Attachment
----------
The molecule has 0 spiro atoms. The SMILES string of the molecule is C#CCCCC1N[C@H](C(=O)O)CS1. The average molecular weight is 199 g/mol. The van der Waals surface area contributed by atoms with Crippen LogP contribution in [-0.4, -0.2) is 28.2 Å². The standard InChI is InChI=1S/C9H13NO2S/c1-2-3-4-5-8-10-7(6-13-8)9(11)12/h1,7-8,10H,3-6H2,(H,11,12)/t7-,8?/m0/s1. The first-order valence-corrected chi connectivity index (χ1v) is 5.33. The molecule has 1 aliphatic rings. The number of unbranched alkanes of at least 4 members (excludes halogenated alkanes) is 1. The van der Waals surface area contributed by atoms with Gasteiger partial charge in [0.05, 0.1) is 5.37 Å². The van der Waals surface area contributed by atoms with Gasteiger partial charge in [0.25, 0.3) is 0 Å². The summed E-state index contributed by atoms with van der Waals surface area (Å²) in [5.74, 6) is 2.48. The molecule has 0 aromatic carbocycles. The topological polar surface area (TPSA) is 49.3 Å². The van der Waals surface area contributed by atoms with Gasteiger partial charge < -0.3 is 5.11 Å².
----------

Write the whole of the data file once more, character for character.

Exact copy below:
The molecule has 0 spiro atoms. The SMILES string of the molecule is C#CCCCC1N[C@H](C(=O)O)CS1. The average molecular weight is 199 g/mol. The van der Waals surface area contributed by atoms with Crippen LogP contribution in [-0.4, -0.2) is 28.2 Å². The standard InChI is InChI=1S/C9H13NO2S/c1-2-3-4-5-8-10-7(6-13-8)9(11)12/h1,7-8,10H,3-6H2,(H,11,12)/t7-,8?/m0/s1. The first-order valence-corrected chi connectivity index (χ1v) is 5.33. The molecule has 1 aliphatic rings. The number of unbranched alkanes of at least 4 members (excludes halogenated alkanes) is 1. The van der Waals surface area contributed by atoms with Gasteiger partial charge in [0.05, 0.1) is 5.37 Å². The van der Waals surface area contributed by atoms with Gasteiger partial charge in [0.25, 0.3) is 0 Å². The summed E-state index contributed by atoms with van der Waals surface area (Å²) in [5.74, 6) is 2.48. The molecule has 0 aromatic carbocycles. The topological polar surface area (TPSA) is 49.3 Å². The van der Waals surface area contributed by atoms with Gasteiger partial charge < -0.3 is 5.11 Å².